New Delhi, July 11: Among the major causes of the growing population in the world such as poverty, illiteracy etc, gender inequality has been one of the main reasons why some countries haven’t been able to progress in curbing the population on their part. India, for example, is one of the most densely populated countries in the world where gender inequality has significantly contributed to it being the second most populous countries in the world. India has a population of 1.31 billion. China tops the list with 1.38 billion.
Discrimination against women and the desire to have a male child in India has been infected India for a long time. Considering the fact that the Indian families are significantly larger if a son is not born as a son in India is considering to be the sole means of support and women, an economic burden, the families end up with more kids than they can feed. At one point in time, it became one of the major concerns contributing significantly to the growing population in India. Let’s see how gender discrimination has been adding to the population of the world, especially India.
Preference for a male child
In India, a son is considered to be the one who will carry on the family name as women are the ones who have to leave their parents’ home and adopt their spouse’s name after marriage. Their net value is higher than the daughters. In India, sons are believed to be the ones who take care of their parents in old age as women have to leave their homes and adopt the house of their husbands as their own after marriage. Considering how sons are given preference over daughters, the families end up begetting more children till they fulfill their desires to have a specific number of sons in their families.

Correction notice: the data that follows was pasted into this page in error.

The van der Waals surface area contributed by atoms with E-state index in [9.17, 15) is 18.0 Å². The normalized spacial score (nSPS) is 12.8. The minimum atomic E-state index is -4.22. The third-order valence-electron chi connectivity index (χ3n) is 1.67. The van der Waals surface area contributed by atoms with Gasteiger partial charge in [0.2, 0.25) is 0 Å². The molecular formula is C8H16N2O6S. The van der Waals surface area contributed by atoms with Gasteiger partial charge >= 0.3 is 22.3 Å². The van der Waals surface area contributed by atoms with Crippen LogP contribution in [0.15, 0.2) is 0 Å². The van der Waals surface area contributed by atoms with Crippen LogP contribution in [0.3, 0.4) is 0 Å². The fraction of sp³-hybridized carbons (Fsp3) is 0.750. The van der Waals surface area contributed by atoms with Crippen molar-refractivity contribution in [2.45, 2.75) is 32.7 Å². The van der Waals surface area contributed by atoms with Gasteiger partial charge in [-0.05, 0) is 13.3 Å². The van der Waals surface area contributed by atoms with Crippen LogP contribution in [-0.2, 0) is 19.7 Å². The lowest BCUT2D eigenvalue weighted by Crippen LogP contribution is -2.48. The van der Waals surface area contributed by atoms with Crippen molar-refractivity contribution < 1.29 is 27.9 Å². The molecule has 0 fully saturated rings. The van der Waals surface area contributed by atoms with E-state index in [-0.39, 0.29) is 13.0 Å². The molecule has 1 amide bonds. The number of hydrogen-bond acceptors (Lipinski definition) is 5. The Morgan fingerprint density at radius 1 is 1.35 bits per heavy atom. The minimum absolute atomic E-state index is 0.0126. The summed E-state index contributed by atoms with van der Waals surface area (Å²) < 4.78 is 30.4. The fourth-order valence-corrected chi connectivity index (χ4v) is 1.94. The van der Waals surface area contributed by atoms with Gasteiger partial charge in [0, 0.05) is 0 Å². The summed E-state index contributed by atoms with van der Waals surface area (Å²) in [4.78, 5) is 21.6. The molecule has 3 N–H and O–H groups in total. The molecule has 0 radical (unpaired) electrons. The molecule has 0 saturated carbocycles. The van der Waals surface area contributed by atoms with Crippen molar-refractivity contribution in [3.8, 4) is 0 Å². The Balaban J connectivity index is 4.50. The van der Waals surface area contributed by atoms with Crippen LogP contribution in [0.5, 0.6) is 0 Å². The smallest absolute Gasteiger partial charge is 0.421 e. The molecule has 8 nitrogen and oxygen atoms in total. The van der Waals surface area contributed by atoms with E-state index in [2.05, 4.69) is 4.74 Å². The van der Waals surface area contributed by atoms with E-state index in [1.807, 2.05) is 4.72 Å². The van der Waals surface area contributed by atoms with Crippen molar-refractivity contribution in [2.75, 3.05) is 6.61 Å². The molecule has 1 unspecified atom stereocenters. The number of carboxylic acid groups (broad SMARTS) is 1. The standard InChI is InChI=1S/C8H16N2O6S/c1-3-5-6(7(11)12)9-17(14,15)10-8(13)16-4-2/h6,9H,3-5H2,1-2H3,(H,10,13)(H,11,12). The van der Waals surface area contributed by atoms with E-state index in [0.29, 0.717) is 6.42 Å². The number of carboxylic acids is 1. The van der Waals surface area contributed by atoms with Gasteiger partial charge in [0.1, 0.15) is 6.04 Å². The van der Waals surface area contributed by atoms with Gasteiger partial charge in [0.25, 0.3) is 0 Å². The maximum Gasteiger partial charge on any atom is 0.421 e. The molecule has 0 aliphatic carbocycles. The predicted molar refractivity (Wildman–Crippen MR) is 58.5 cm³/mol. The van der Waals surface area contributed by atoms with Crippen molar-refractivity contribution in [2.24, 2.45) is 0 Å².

Also the fact that India has been gripped with the tradition of dowry. Women are considered an economic burden due to dowry and their marriage expenses. A study read that the preference for a son was higher among the illiterate families and women than the educated families. According to the study, preference for sons in rural was 94.3 per cent than urban areas (80.3%) in western regions of India. The population grows alarmingly in the backdrop of this preference of begetting sons.
This became an even more of an issue when the diagnostic ultrasound technology became available in India in the 1980s which let people have a prenatal determination of sex. Sex determination significantly contributed to families deciding on abortions in the case of a female child till they have a son and then, more sons. The study also found that couples who desire to have smaller families but have preference for a male child end up aborting female foetuses.
Early marriages also add to the overpopulation. In many parts of India and Sub-Saharan Africa, girls are married off at an early age, right after they start menstruating. The younger the bride, the longer the child bearing age and hence, more population. According to a study, approximately 39 per cent of girls in sub-Saharan Africa are married before the age of 18. Child marriage is widespread in West and Central Africa (42%) as well as Eastern and Southern Africa (36%). According to UNICEF, if the child marriages aren’t stopped now, the girls married as children will double by 2050.